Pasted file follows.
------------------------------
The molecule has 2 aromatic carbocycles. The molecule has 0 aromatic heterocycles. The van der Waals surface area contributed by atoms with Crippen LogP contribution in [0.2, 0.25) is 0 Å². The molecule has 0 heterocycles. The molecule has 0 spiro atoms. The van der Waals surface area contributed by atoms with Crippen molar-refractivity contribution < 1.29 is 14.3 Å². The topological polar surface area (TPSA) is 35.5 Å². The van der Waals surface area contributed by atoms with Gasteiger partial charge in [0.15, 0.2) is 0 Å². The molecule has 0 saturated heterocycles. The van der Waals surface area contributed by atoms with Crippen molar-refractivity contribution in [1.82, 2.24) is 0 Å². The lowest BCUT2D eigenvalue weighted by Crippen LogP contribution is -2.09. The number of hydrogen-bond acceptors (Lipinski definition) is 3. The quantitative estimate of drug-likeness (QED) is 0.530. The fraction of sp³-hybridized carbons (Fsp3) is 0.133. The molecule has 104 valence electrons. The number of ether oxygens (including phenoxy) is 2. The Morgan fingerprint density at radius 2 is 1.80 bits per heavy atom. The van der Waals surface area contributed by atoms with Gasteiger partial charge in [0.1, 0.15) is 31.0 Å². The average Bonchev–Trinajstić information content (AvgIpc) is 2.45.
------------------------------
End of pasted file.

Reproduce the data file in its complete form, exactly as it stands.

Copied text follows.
The molecule has 2 aromatic carbocycles. The molecule has 0 aromatic heterocycles. The van der Waals surface area contributed by atoms with Crippen LogP contribution in [0.2, 0.25) is 0 Å². The molecule has 0 heterocycles. The molecule has 0 spiro atoms. The van der Waals surface area contributed by atoms with Crippen molar-refractivity contribution < 1.29 is 14.3 Å². The topological polar surface area (TPSA) is 35.5 Å². The van der Waals surface area contributed by atoms with Gasteiger partial charge in [0.15, 0.2) is 0 Å². The molecule has 0 saturated heterocycles. The van der Waals surface area contributed by atoms with Crippen molar-refractivity contribution in [1.82, 2.24) is 0 Å². The lowest BCUT2D eigenvalue weighted by Crippen LogP contribution is -2.09. The number of hydrogen-bond acceptors (Lipinski definition) is 3. The quantitative estimate of drug-likeness (QED) is 0.530. The fraction of sp³-hybridized carbons (Fsp3) is 0.133. The molecule has 104 valence electrons. The number of ether oxygens (including phenoxy) is 2. The Morgan fingerprint density at radius 2 is 1.80 bits per heavy atom. The van der Waals surface area contributed by atoms with Gasteiger partial charge in [0.1, 0.15) is 31.0 Å². The average Bonchev–Trinajstić information content (AvgIpc) is 2.45.